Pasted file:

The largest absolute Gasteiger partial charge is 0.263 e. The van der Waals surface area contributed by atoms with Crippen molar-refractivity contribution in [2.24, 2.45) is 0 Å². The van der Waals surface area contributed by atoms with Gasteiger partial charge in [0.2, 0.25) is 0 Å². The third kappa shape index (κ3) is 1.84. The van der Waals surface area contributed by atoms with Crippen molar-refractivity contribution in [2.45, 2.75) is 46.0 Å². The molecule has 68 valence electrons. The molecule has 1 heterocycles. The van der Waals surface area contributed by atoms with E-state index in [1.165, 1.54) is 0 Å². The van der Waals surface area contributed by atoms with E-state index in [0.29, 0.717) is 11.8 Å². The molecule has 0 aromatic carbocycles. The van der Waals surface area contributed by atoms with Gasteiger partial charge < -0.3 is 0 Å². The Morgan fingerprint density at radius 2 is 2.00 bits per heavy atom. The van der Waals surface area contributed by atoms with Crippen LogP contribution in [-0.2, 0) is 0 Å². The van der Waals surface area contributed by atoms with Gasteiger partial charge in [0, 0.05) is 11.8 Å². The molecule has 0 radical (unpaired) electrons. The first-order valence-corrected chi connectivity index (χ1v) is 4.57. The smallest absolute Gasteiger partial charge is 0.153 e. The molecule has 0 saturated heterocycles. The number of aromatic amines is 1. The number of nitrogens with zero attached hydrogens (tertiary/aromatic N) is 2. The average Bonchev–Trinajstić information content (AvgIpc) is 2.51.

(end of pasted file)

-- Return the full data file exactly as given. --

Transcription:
The largest absolute Gasteiger partial charge is 0.263 e. The van der Waals surface area contributed by atoms with Crippen molar-refractivity contribution in [2.24, 2.45) is 0 Å². The van der Waals surface area contributed by atoms with Gasteiger partial charge in [0.2, 0.25) is 0 Å². The third kappa shape index (κ3) is 1.84. The van der Waals surface area contributed by atoms with Crippen molar-refractivity contribution in [2.45, 2.75) is 46.0 Å². The molecule has 68 valence electrons. The molecule has 1 heterocycles. The van der Waals surface area contributed by atoms with E-state index in [1.165, 1.54) is 0 Å². The van der Waals surface area contributed by atoms with E-state index in [0.29, 0.717) is 11.8 Å². The molecule has 0 aromatic carbocycles. The van der Waals surface area contributed by atoms with Gasteiger partial charge < -0.3 is 0 Å². The Morgan fingerprint density at radius 2 is 2.00 bits per heavy atom. The van der Waals surface area contributed by atoms with Crippen LogP contribution in [-0.2, 0) is 0 Å². The van der Waals surface area contributed by atoms with Gasteiger partial charge in [0, 0.05) is 11.8 Å². The molecule has 0 radical (unpaired) electrons. The first-order valence-corrected chi connectivity index (χ1v) is 4.57. The smallest absolute Gasteiger partial charge is 0.153 e. The molecule has 0 saturated heterocycles. The number of aromatic amines is 1. The number of nitrogens with zero attached hydrogens (tertiary/aromatic N) is 2. The average Bonchev–Trinajstić information content (AvgIpc) is 2.51.